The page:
TEA Banner
TEA Navbar

23 November, 1999

Tuesday November 23, 1999

Good morning its 0710 and I just got up. Wow, almost five long hours of continuous sleep. I love it.

Went to Crary lab to check email. Lots of mail from my children. It is a very difficult time for them and me, for back in the states; it is the two-year anniversary of the passing of my wife. Kind of difficult to sent a hug over the Internet.

Had an 1100-hour meeting with one of our project parcticipants. Could not locate him, but finally did reach him by phone. We agreed to meet tonight at 1800 hours; that would give us an hour to catch up with the material he missed while he was gallivanting off to South Pole. Likely excuse! Boy I wish I could have gone with him.

I decided I needed a break. I called for the sea ice weather report, heard it was to be fine; put on ECW gear and headed off for the sea ice runway. Decided after it started to snow that I would flag down the shuttle. The sea ice runway "aiport" has a series of some ten or 15 buildings: a galley, fire station, terminal, generator, etc. all on skis. This is in case the sea ice was to ever break up. Well, that happens every year and I believe I mentioned this before, but predictions now are that the runway, with all its facilities will be moved sometime before December 10th.

I walked to the tower, which looked like any other airport tower except it was in the middle of sea ice and not really a tower. It was he same shape only very low


The equipment here is huge. Bulldozers with blades that had to be 12 - 15 feet wide, front-end loaders with 5' tall wheels. I then walked to the galley where I dined. As I started to walk back to McMurdo, I spotted the Kiwi Cargo Hut. It must be my good friends, but rather nutty, group of Kiwi mates. Sure enough who do I see getting of one of those monstrous machines is Sully. "Hi mate, com in and say hi to the boys."

They were glad to see me and we chatted. They didn't seem busy, but they said that could change quickly. We told jokes and I answered questions, lots centered on what the women in the states were like. (Keep in mind these are all 20 - 29 year old Kiwi soldiers and/or airmen). About 20 minutes after I got there they received a call that a Hercules LC-130 was arriving within the next 15 minutes. Great a chance to see one of these monsters on the ground (ice). The Kiwis deployed to their various machines and positions and I took up a location on the flight line. The Hercules landed, it is truly a big bird. By the time two of the four propellers had stopped, fuel lines had been hooked up to the plane and the Kiwi heavy equipment had begun to bring what had to be loaded onto he plan toward the plane. I was standing back at the edge of the field when Kim Wright, one of the Kiwi loadmasters called me over. "Come with me mate, we'll see the inside of this bird." Wow! Like a kid in a candy shop. I hesitated and told him not to get in trouble on my behalf. "Not a problem mate."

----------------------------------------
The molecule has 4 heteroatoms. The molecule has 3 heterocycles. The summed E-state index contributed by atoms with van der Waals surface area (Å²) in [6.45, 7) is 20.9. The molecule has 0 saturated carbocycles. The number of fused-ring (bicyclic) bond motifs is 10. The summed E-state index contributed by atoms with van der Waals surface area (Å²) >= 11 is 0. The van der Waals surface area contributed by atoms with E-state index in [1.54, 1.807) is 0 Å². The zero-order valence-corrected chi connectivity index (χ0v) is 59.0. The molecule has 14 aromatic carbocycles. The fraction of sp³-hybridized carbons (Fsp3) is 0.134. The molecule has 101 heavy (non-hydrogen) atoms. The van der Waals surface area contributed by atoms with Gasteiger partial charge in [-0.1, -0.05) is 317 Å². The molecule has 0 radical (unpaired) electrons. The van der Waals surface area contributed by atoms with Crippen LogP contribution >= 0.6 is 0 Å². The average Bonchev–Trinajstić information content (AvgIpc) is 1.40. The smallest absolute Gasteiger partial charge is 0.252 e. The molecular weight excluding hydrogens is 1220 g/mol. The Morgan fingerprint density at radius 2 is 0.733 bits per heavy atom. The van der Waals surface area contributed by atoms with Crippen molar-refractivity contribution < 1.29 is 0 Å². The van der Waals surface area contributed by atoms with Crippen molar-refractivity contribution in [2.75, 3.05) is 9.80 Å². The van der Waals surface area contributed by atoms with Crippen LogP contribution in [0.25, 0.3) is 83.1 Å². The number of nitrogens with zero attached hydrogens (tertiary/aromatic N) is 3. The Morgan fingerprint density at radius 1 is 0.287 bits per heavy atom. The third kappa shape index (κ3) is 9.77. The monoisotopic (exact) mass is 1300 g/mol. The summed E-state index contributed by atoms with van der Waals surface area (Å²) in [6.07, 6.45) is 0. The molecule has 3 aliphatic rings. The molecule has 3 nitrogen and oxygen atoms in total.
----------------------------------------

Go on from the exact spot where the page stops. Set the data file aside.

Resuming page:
The Hercules is a plane, ski equipped, that fully loaded I think weighs in at 125,000 pounds. The body of the plane has to be 20' wide and maybe forty feet long. I watched them as they loaded on a cargo sledge then I was in for a real treat. This flight was to carry a Tucker, a guardra-tracked all terrain vehicle out to a spot pretty much in the middle of nowhere. The Tucker was backed to the ramp at the backend of the plane, which had a door that for all intents and purposes opened up like the lower jaw of a giant Cetacean. The Tucker was then winced on board until it got pass the opening, then it was started up and backed in the rest of the way and strapped down. . A full plane load in not more the 20 minutes. Unreal!.

As I was heading out of the Hercules I asked on of the navigators, a fellow named Marc, it I could take a picture up the stairs. "Its my flight deck come on up." I climbed about four stair and find myself literally stand behind the pilot and copilot of the transport giant. Wow!. I thanked him and the Kiwis profusely and made my way back to the shuttle.. Upon returning to McTown I gathered up materials for program and wen to the meeting. We had 12 people there tonight ad it was most productive.

Following the meeting I stopped by the LTER office to check on our flight plan.. Manifest read: LTER Welch, Amati and Schulz to Lake Hoare. Wow I am going to finally see the Dry Valleys of Antarctica. This a an honor very very few people have ever had. I am oh so big-time fortunate. I can't believe it. WOW!

On this excited note I will close.


Penguin Pete the Polar Man

Here the Tucker is "tucked" neatly in the back end of the LC-130. Notice, entire rear end of the plane opens. <> Photo by Peter M. Amati, Jr.

Contact the TEA in the field at .
If you cannot connect through your browser, copy the TEA's e-mail address in the "To:" line of your favorite e-mail package.